Table 2.2: Breakdown of Support Staff in Scotland, 2004

Support Staff

2004

Primary

Secondary

Special

SEN auxiliary or care assistant

3,240

1,380

1,008

Classroom Assistant

4,366

618

128

Foreign Language Assistant

30

124

0

Other Classroom Staff

1,037

510

437

Other Non-Classroom Staff

3,973

4,224

414

Total

12,646

6,856

1,987

Source: Teachers in Scotland 2004

2.20 Austria, Cyprus, Czech Republic, Finland, France, Germany, Greece, Ireland, Malta, Poland, Netherlands, Spain and the rest of the UK all replied to a question on the Eurydice "Extranet" about the support that teachers receive within the classroom from other adults to help with general administrative tasks or to support learning and teaching (but not additional support needs). In the majority of countries there is little or no support of this type. However, some kind of support for headteachers in financial matters and general administration is more common.

2.21 The teacher support that does exist (apart from ASN) tends to be an ad-hoc arrangement occasionally involving parents. Exceptions are in Austria where they use peripatetic teachers and in Malta where they have "resource teachers". The rest of the UK makes use of teaching assistants. There are some changes to the role in England and Wales including the creation of Higher Level Teaching Assistants. France has also recently introduced the use of "education assistants".

Conclusions

2.22 International conclusions need to be treated with some caution as definitions vary across countries and contextual factors need to be taken into account. It can be difficult to be confident that like is being compared with like. However given the evidence presented in this chapter the following broad conclusions can be reached:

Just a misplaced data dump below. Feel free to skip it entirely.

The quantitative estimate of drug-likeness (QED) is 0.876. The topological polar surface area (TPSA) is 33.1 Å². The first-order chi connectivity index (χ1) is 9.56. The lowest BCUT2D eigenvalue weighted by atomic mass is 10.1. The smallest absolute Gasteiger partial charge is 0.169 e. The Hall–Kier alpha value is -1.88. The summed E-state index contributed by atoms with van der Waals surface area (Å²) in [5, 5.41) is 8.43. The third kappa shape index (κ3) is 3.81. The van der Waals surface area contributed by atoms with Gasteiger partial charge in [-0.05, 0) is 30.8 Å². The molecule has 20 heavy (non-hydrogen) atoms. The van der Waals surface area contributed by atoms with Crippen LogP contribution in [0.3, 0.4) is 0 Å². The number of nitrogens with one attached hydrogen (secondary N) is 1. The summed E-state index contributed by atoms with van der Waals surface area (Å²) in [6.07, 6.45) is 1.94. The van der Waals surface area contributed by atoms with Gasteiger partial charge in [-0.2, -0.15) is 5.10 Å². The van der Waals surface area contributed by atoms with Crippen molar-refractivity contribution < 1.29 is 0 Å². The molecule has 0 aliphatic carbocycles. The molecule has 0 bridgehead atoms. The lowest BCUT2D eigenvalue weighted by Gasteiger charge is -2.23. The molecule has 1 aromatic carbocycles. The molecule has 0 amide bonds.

• There is no clear relationship between overall investment in education in a single year and attainment.
  • Scotland's investment per pupil based on 2002 figures is in line with the OECD average for primary education and above the average in secondary. In addition, investment since 2001 is likely to have increased at above the average international level, given the investment following the agreement 'A Teaching Profession for the 21 st Century'.
  • In general, class sizes are greater than pupil: teacher ratios, as pupil teacher ratios often include teachers supporting individual pupils and non-teaching management staff. In Scotland, pupil: teacher ratios in primary and secondary schools are in the middle of the range of comparator countries (Denmark, Finland, and the Netherlands).
  • The concept of the classroom assistant is not that common in the rest of Europe. Scotland is in the minority in providing support in the classroom apart from some additional support needs.